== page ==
I bet they mean drunken English folk was my first thought as I read this, and then you went and proved me right. It’s a sad fact but the English and their “on tour and on the piss” antics have been both the source of major tourist $ and the bane of every resident of coastal Spain for the past 40years. That it’s now migrated northwards to weekend booze ups in European cities of great culture and sophistication instead of the blazing neon strips of the costa del sol is perhaps just a sign of the times. It’s a travesty for sure but knowing well that behavior abroad isn’t wildly different from a regular Friday night in many towns across the UK, the only solution is for locals to refuse to serve tourists they suspect of being “that type”. I experienced exactly that as a younger man in Prague on the eve of the millennium when we walked into a locals beer hall and got completely ignored. It was an effective deterrent and drove us right back into the areas dedicated to people like us.
Hi Jonny thanks for your thoughts (and your delicious Bomba article!). You’re so right about parts of the Mediterranean coast being a (pretty gross) summer playground for many English people during summer, just as other parts are predominantly full of German, French, Dutch or Italian folks. I wonder if it is the same people who are now heading to Barcelona, or if it is a new breed of mini-breakers/backpackers? That would be in interesting study! We have certainly met some loud groups of Aussies, Americans and Italians who were in Barcelona for the city itself, without any knowledge of the wider Catalan/Spanish region. However, Barcelona has long been on any European backpacker itinerary. Perhaps people are just travelling more now?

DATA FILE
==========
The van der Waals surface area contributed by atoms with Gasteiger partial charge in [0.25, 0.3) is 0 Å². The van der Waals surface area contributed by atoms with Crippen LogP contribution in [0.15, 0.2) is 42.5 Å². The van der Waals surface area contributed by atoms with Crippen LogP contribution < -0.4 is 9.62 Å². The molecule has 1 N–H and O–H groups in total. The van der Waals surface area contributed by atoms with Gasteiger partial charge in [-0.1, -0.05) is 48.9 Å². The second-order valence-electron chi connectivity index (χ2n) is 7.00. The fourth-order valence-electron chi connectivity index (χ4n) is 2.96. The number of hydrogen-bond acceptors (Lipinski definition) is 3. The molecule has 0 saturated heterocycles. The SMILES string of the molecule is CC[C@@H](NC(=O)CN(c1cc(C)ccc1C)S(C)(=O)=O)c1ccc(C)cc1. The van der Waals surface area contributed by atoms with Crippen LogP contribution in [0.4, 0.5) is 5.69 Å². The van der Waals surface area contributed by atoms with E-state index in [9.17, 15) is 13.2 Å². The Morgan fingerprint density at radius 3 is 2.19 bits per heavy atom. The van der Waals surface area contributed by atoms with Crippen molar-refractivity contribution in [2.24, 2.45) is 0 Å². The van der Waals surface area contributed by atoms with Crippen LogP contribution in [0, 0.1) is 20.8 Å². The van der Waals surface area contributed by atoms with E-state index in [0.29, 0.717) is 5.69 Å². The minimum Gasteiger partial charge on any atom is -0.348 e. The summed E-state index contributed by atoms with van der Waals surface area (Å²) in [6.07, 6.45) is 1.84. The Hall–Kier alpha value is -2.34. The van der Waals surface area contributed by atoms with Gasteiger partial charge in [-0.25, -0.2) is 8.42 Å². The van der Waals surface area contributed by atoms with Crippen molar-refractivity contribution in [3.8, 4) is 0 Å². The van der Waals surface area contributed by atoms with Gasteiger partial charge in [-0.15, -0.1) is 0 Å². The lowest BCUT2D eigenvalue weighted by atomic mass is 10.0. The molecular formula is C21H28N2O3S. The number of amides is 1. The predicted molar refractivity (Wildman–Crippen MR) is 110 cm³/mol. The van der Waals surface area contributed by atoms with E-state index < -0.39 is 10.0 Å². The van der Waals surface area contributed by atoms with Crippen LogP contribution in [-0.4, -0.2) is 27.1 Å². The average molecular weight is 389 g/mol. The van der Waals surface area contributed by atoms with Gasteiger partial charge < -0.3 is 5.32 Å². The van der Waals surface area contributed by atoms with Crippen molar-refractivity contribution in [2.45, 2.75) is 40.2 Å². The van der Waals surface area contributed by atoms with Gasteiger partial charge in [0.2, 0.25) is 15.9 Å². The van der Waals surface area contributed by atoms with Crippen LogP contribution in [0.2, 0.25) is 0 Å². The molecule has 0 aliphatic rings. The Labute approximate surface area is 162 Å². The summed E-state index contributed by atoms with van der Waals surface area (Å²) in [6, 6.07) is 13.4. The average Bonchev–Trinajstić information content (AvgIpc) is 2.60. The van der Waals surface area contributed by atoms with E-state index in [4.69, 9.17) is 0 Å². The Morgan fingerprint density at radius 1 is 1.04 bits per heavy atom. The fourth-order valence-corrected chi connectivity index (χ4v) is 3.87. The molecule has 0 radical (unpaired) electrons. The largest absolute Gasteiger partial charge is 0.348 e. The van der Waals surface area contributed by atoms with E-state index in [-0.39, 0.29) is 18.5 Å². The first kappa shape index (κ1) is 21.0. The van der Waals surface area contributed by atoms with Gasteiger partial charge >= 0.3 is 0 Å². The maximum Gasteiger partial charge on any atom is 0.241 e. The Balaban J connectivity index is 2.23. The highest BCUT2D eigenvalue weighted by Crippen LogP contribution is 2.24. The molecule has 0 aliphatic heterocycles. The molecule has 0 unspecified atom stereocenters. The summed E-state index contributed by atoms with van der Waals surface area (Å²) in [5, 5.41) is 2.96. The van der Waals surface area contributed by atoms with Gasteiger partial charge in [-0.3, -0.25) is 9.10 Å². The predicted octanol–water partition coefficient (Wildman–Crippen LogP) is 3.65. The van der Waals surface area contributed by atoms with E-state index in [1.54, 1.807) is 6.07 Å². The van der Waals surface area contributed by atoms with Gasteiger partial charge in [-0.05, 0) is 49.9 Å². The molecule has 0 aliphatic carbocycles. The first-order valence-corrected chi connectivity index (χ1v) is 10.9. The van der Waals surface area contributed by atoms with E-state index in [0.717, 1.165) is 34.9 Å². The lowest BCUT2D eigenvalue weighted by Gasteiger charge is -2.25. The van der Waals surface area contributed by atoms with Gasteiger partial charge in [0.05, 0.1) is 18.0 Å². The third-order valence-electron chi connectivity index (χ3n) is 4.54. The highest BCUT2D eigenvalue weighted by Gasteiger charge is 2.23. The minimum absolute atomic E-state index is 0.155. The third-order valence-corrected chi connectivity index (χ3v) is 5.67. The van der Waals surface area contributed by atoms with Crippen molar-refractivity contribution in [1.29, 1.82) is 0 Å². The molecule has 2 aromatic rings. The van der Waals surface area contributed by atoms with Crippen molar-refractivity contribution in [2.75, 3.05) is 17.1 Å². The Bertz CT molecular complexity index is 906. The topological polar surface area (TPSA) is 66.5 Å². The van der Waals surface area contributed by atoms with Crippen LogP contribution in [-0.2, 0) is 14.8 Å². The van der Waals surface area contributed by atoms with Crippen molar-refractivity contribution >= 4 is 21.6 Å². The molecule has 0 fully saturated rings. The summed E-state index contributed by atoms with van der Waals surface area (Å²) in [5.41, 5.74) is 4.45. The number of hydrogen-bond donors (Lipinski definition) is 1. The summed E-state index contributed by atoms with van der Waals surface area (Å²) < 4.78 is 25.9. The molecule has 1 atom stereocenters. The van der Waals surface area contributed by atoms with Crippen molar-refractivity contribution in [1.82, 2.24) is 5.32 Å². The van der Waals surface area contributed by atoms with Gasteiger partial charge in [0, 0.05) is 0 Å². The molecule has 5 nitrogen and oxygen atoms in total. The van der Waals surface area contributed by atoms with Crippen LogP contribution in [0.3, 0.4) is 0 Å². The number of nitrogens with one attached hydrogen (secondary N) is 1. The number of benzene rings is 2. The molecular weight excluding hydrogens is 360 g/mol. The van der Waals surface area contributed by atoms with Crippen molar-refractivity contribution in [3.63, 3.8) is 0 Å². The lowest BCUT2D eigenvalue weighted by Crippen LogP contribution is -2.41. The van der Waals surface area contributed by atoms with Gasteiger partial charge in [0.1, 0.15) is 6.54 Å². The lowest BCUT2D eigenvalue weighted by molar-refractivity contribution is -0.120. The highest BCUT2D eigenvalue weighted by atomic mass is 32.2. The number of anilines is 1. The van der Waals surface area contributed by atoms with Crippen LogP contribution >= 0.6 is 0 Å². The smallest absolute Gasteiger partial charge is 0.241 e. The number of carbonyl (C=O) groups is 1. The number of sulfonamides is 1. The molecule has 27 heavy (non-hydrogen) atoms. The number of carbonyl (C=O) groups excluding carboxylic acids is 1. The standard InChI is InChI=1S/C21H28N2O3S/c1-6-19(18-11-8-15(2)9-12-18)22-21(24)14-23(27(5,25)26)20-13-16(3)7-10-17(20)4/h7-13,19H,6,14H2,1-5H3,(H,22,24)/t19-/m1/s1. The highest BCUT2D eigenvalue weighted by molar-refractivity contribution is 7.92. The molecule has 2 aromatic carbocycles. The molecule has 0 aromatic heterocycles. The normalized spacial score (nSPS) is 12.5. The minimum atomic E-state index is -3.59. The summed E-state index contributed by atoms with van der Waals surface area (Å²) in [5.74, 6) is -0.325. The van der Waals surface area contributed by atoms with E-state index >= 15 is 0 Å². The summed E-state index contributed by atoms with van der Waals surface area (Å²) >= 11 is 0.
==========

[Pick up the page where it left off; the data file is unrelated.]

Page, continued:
it’s great to read about your ‘adventures’ in Spain – and it reminds me of mine in Australia…!
If you have any more recommendations for Barcelona, push me an email, as Eric and I will be in Barcelona for a few days end of November. Or we could meet, if you’re around.
Greetings from the Island (well this European one, called GB)